Chasing that [long]Tail

October 9, 2014

Where  five years ago, “breaking” news was THE mission for reporters, we’re now starting to see a slight shift in how media treats hard news coming out of today’s emerging tech companies. While getting there first still earns you bonus points, when it comes to reporting on launches or corporate announcements it’s more about crafting a meaty, well researched article than being first to click publish.

Nowadays, audiences can get the same experience of reading a newspaper or magazine by scrolling through Twitter. In fact, for the majority of its users Twitter is their primary source of news. Knowing that they still need to drive clicks and shares of their articles, reporters now are left to compete and differentiate their stories based more heavily on the quality of content they produce. Flipping through some of today’s news outlets – big or small – you have no trouble finding articles with ample use cases, industry research and third party references that not only report on the facts of the announcement, but also provide ‘bigger picture’ analysis.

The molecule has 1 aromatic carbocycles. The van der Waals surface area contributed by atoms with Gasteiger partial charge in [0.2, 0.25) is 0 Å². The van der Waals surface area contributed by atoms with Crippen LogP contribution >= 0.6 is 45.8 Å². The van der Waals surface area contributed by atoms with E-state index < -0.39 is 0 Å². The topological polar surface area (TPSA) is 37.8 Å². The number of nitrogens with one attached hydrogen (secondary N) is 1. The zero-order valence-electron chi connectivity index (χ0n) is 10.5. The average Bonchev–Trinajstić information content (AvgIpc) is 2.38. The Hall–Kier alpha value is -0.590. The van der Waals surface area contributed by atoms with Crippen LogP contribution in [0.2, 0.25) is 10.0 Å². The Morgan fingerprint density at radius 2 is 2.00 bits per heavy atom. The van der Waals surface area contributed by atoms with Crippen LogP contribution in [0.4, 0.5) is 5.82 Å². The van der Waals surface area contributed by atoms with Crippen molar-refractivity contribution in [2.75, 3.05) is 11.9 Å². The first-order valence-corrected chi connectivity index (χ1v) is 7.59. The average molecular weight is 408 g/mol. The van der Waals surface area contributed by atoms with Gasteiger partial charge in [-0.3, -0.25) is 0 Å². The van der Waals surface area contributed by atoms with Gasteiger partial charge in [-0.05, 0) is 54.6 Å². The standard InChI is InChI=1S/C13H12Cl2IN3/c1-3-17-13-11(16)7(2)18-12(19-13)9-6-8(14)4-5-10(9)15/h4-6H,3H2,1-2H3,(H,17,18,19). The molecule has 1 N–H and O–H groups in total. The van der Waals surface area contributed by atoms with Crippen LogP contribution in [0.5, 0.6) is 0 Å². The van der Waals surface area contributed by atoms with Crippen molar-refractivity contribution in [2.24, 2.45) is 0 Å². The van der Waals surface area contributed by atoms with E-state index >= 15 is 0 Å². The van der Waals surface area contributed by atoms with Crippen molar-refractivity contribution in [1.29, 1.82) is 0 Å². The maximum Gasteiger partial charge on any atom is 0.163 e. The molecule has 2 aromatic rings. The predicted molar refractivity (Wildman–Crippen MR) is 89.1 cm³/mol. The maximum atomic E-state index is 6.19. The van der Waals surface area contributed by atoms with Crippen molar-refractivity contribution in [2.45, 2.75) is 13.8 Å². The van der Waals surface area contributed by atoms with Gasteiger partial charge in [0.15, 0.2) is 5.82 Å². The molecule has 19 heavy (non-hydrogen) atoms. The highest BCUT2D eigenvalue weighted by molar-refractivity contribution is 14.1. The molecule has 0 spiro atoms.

Our team witnessed this “long tail” trend when taking our client Acorns through their recent launch. Leading up to the release date, we conducted 12 pre-briefings with a mix of outlets. We anticipated most of the articles hitting on the actual release date, but only saw three articles publish once the embargo lifted. Having received verbal confirmation that each reporter had plans to write, we held off panicking and waited patiently for the rest of the articles to hit. In the following days after the announcement, we saw nearly 35 feature articles publish. For the most part, each story included stats, quotes from other industry experts and the reporter’s own take on the news.

Using this experience as an example, we’re adjusting coverage expectations around launches. More than ever, PR agencies need to partner with their clients to provide exclusive/customized content and ample resources reporters can also tap for commentary – this is what will ultimately drive coverage of your client.

The caliber of coverage we achieved for our client went above and beyond even our highest expectations. This proved to be a launch for the coverage hall of fame [that should exist, don’t you think?!].


Here are a few of our favorite stories:

So don’t be surprised if you don’t get 35 high quality pieces of coverage the morning the embargo lifts. If you want to get the good stories – the ones that go beyond the details in the press release and make you pump your fists in the air as you read them; you have to provide the right information, be patient, and expect to chase the long tail.

Bailey and Morgan

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